Arnica Oil | Osteoarthritis | Pain | Surgery | Receptra Targeted Topical
Arnica Oil is derived from the medicinal herb Arnica montana of European origin. It is a perennial member of the sunflower family, and grows wild in mountain ranges across Europe, but several closely related species are native to the subalpine parts of North America.
People take arnica by mouth for sore mouth and throat, pain such as pain after surgery or wisdom tooth removal, insect bites, painful and swollen veins near the surface of the skin (superficial phlebitis), bruising, muscle pain, vision problems due to diabetes, stroke, and for causing abortions.
Arnica Oil is applied to the skin for pain and swelling associated with bruises, aches, and sprains. It is also applied to the skin for insect bites, arthritis, muscle and cartilage pain, chapped lips, and acne.
Active compounds in Arnica Oil:
- The bioactive compound helenalin is mainly responsible for the therapeutic effect of arnica preparations. Chamissonolid and 11,13- dihydrohelenaline are two other active agents belonging to a group of biochemicals known as sesquiterpene lactones (STLs) which have specific actions at cellular level. These three STLs in arnica have been shown to have strong anti-inflammatory properties in lab studies.
- Other constituents include several types of lignans and flavonoids such as astragalin, luteolin-7-glucoside, and isoquercitrin. Thymol and other thymol derivatives constitute the volatile oil component. Phenolic acids include caffeic acid, chlorogenic acid and cynarin. Coumarins such as scopoletin and umbelliferone are also present.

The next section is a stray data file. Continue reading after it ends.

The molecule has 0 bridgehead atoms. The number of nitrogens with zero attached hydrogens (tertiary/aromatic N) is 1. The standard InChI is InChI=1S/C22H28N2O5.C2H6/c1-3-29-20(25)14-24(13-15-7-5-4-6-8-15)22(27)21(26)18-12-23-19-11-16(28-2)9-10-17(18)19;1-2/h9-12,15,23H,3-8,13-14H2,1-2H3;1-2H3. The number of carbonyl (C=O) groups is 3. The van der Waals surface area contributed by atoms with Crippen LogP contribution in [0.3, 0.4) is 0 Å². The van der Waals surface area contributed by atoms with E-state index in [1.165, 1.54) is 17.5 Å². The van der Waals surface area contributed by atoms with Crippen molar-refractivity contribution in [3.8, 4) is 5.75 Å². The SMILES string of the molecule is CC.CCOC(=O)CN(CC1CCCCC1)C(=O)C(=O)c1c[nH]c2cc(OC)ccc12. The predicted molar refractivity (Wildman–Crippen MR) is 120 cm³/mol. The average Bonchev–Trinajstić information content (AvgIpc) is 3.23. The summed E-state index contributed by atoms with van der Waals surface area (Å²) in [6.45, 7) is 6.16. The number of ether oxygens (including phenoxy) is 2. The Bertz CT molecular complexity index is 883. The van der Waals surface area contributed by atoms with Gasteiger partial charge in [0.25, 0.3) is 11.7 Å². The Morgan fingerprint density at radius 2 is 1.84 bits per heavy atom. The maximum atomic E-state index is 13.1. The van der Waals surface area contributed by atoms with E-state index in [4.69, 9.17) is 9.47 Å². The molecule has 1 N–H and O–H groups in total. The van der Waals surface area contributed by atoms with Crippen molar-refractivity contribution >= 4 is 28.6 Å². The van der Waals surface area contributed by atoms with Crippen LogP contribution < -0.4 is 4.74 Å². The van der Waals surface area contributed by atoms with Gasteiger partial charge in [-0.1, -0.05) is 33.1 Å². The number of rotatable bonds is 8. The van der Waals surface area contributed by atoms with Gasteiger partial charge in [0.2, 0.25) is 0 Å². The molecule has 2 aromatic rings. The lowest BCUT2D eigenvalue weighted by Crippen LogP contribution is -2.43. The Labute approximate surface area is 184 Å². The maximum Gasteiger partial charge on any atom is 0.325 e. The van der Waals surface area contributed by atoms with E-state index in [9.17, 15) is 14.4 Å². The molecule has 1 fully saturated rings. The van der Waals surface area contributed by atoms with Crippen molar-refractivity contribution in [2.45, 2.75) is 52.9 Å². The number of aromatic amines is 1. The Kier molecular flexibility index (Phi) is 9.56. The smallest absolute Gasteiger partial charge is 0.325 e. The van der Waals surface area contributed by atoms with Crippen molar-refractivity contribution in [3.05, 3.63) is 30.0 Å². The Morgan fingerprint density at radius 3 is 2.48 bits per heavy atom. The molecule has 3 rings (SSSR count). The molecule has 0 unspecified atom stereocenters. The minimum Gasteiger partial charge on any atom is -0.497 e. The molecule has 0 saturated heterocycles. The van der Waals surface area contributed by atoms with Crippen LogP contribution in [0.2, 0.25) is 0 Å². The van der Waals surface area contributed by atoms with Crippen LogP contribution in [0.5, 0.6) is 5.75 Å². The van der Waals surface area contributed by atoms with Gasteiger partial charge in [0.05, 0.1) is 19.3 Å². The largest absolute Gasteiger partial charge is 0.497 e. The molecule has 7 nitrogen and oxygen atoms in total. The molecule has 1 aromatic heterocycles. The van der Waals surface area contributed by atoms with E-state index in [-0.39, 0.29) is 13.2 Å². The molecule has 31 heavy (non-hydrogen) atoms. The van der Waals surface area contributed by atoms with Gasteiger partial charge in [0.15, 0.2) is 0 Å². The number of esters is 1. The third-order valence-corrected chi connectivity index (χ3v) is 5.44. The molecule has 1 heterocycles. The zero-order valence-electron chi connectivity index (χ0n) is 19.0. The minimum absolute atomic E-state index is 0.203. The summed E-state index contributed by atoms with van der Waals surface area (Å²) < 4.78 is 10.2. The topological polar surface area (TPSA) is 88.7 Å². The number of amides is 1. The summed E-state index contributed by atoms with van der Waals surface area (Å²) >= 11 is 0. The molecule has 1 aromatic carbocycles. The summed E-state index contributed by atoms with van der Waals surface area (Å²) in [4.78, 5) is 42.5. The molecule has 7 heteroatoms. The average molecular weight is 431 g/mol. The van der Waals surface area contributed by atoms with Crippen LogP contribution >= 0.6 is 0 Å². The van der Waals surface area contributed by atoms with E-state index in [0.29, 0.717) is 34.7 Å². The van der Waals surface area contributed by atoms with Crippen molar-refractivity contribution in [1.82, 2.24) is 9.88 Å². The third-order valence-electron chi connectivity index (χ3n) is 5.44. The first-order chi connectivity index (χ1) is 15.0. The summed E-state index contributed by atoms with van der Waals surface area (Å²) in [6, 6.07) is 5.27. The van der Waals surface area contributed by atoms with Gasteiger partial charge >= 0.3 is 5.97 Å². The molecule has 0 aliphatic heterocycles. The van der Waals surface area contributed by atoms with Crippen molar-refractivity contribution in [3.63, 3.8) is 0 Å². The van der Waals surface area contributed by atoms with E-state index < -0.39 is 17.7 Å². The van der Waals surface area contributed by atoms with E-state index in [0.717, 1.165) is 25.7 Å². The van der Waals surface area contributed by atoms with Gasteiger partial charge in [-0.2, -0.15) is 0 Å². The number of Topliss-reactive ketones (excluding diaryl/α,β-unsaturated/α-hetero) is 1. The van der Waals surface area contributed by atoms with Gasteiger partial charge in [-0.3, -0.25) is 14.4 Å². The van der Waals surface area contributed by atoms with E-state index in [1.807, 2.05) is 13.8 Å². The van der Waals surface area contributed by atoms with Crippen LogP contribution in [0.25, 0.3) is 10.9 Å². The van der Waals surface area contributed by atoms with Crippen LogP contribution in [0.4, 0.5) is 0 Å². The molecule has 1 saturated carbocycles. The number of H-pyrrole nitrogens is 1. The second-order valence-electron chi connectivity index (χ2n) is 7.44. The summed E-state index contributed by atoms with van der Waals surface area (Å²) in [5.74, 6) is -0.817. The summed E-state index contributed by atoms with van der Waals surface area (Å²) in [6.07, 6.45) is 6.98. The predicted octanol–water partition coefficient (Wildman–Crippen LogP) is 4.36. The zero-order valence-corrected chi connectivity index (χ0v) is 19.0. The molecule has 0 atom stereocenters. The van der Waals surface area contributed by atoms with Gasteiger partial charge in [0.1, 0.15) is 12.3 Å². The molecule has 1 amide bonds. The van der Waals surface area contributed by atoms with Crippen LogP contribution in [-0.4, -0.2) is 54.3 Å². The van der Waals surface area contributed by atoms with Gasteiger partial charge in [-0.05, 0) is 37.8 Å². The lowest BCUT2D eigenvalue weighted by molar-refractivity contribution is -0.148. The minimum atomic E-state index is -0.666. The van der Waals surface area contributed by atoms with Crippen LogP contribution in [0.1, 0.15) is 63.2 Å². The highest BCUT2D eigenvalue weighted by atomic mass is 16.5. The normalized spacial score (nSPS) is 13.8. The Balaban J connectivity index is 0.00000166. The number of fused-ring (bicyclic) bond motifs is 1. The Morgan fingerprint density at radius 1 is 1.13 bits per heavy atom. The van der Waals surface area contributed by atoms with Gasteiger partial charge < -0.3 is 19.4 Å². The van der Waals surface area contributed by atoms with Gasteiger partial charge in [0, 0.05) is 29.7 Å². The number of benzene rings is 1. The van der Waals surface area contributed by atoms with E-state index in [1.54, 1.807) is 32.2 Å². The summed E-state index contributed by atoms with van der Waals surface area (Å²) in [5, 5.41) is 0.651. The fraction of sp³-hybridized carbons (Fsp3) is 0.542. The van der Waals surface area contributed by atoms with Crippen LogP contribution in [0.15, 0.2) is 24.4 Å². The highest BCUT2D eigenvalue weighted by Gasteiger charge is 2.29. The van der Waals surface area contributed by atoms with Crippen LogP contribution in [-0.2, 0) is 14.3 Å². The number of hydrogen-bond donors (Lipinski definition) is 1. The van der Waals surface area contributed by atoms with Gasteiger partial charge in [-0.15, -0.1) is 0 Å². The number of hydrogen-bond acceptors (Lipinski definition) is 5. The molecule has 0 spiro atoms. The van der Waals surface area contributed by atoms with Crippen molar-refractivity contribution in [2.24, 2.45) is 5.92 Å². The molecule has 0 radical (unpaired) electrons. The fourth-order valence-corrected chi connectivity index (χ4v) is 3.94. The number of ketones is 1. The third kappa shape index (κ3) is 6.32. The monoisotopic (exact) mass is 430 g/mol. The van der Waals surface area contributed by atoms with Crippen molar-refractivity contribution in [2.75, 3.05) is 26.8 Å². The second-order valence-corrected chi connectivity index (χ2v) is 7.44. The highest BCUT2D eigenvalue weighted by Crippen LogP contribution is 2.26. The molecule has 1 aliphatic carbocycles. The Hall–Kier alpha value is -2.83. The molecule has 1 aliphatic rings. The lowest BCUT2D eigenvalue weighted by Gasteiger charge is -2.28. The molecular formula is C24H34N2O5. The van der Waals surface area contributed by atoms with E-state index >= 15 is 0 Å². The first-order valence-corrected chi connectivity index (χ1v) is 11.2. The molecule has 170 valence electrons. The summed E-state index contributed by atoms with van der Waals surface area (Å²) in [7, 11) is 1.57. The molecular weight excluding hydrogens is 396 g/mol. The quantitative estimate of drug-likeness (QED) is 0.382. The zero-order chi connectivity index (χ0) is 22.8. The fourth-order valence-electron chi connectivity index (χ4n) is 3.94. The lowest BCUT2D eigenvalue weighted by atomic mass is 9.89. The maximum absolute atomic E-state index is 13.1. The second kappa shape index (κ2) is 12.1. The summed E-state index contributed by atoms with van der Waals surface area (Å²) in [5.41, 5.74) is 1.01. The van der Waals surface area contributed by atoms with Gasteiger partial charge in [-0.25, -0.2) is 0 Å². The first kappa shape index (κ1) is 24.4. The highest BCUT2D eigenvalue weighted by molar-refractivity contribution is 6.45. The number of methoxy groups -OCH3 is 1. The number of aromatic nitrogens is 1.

How they work:
- Anti-inflammatory– Treatment with arnica before and after a surgery or other injuries significantly reduces the inflammation that invariably follows. The STLs helenalin and dihydrohelenalin inhibits several biochemical reactions involved in the inflammatory process such as lysosomal rupture, neutrophil migration and prostaglandin synthesis.
- Anticoagulant – Helenalin and, to a lesser extent, 11,13-dihydro helenalin inhibit platelet aggregation and thromboxane formation. These reactions reduce clot formation following an injury to the blood vessels and help resolve bruises faster.
- Analgesic – Topical application arnica extract relieves pain due to inflammation, such as following injuries, insect bites, sprains, arthritis, and phlebitis. Helenalin and other STLs may be having an analgesic effect similar to salicylic acid besides their anti-inflammatory action.
- Cholesterol lowering – Laboratory experiments in mice have shown that the STLs in Arnica can lower serum cholesterol by inhibiting lipogenesis. However, on account of the toxicity of helenalin at higher doses, oral intake of arnica extract for cholesterol control is not recommended.
- Cutaneous absorption – The sesquiterpene lactones from the tincture of arnica has been found to be easily absorbed into the body within 3 three hours of topical application.
Bright, S. (2016). Natural Living Ideas: The Incredible Benefits & Uses of Arnica retrieved online on 03/19/18 form http://www.naturallivingideas.com/benefits-uses-of-arnica/